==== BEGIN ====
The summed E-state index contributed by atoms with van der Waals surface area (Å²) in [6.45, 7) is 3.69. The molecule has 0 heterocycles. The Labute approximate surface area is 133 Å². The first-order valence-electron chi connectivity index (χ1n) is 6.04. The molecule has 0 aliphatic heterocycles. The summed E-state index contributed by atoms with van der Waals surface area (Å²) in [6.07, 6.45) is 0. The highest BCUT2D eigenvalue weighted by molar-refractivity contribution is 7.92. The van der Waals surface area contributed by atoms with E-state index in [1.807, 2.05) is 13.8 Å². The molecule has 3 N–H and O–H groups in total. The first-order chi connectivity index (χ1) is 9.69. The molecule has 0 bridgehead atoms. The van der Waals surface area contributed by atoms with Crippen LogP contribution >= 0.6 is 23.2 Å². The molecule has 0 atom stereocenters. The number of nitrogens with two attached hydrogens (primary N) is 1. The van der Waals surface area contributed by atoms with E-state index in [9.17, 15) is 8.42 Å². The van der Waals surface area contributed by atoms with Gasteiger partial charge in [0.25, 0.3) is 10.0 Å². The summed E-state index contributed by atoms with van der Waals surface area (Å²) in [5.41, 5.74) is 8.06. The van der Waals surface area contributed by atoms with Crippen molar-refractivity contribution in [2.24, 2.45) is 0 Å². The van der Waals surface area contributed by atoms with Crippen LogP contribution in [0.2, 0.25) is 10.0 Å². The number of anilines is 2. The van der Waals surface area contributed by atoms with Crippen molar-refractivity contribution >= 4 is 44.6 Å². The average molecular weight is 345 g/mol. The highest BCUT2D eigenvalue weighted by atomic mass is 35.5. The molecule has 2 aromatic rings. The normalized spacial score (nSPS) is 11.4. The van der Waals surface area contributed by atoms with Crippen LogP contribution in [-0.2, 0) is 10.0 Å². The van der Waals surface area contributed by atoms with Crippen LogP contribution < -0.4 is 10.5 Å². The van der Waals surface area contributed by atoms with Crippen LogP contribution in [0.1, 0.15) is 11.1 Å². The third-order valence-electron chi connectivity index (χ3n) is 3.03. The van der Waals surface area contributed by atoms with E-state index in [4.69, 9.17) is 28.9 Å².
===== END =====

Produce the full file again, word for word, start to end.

The summed E-state index contributed by atoms with van der Waals surface area (Å²) in [6.45, 7) is 3.69. The molecule has 0 heterocycles. The Labute approximate surface area is 133 Å². The first-order valence-electron chi connectivity index (χ1n) is 6.04. The molecule has 0 aliphatic heterocycles. The summed E-state index contributed by atoms with van der Waals surface area (Å²) in [6.07, 6.45) is 0. The highest BCUT2D eigenvalue weighted by molar-refractivity contribution is 7.92. The van der Waals surface area contributed by atoms with E-state index in [1.807, 2.05) is 13.8 Å². The molecule has 3 N–H and O–H groups in total. The first-order chi connectivity index (χ1) is 9.69. The molecule has 0 bridgehead atoms. The van der Waals surface area contributed by atoms with Crippen LogP contribution >= 0.6 is 23.2 Å². The molecule has 0 atom stereocenters. The number of nitrogens with two attached hydrogens (primary N) is 1. The van der Waals surface area contributed by atoms with E-state index in [9.17, 15) is 8.42 Å². The van der Waals surface area contributed by atoms with Gasteiger partial charge in [0.25, 0.3) is 10.0 Å². The summed E-state index contributed by atoms with van der Waals surface area (Å²) in [5.41, 5.74) is 8.06. The van der Waals surface area contributed by atoms with Crippen molar-refractivity contribution in [2.24, 2.45) is 0 Å². The van der Waals surface area contributed by atoms with Crippen LogP contribution in [0.2, 0.25) is 10.0 Å². The number of anilines is 2. The van der Waals surface area contributed by atoms with Crippen molar-refractivity contribution >= 4 is 44.6 Å². The average molecular weight is 345 g/mol. The highest BCUT2D eigenvalue weighted by atomic mass is 35.5. The molecule has 2 aromatic rings. The normalized spacial score (nSPS) is 11.4. The van der Waals surface area contributed by atoms with Crippen LogP contribution in [-0.2, 0) is 10.0 Å². The van der Waals surface area contributed by atoms with Crippen LogP contribution < -0.4 is 10.5 Å². The van der Waals surface area contributed by atoms with Crippen LogP contribution in [0.1, 0.15) is 11.1 Å². The third-order valence-electron chi connectivity index (χ3n) is 3.03. The van der Waals surface area contributed by atoms with E-state index in [4.69, 9.17) is 28.9 Å².